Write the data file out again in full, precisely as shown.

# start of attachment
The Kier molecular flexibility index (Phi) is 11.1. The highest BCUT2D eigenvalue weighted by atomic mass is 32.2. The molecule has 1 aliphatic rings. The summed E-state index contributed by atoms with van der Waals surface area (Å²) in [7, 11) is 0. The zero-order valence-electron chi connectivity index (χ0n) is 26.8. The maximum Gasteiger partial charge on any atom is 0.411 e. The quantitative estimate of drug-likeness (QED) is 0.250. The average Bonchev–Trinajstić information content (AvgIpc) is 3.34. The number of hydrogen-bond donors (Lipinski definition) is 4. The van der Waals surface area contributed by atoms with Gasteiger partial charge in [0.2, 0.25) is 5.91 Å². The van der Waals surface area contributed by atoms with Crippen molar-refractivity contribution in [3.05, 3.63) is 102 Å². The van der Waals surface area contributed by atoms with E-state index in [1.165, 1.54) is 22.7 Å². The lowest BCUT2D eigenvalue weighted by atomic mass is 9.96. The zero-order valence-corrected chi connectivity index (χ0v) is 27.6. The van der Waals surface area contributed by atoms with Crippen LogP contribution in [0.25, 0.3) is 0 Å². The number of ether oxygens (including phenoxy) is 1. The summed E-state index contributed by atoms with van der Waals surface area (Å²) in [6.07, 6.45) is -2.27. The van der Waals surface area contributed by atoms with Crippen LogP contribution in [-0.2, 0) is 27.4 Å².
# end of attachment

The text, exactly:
The Kier molecular flexibility index (Phi) is 11.1. The highest BCUT2D eigenvalue weighted by atomic mass is 32.2. The molecule has 1 aliphatic rings. The summed E-state index contributed by atoms with van der Waals surface area (Å²) in [7, 11) is 0. The zero-order valence-electron chi connectivity index (χ0n) is 26.8. The maximum Gasteiger partial charge on any atom is 0.411 e. The quantitative estimate of drug-likeness (QED) is 0.250. The average Bonchev–Trinajstić information content (AvgIpc) is 3.34. The number of hydrogen-bond donors (Lipinski definition) is 4. The van der Waals surface area contributed by atoms with Gasteiger partial charge in [0.2, 0.25) is 5.91 Å². The van der Waals surface area contributed by atoms with Crippen molar-refractivity contribution in [3.05, 3.63) is 102 Å². The van der Waals surface area contributed by atoms with E-state index in [1.165, 1.54) is 22.7 Å². The lowest BCUT2D eigenvalue weighted by atomic mass is 9.96. The zero-order valence-corrected chi connectivity index (χ0v) is 27.6. The van der Waals surface area contributed by atoms with Crippen LogP contribution in [0.25, 0.3) is 0 Å². The number of ether oxygens (including phenoxy) is 1. The summed E-state index contributed by atoms with van der Waals surface area (Å²) in [6.07, 6.45) is -2.27. The van der Waals surface area contributed by atoms with Crippen LogP contribution in [-0.2, 0) is 27.4 Å².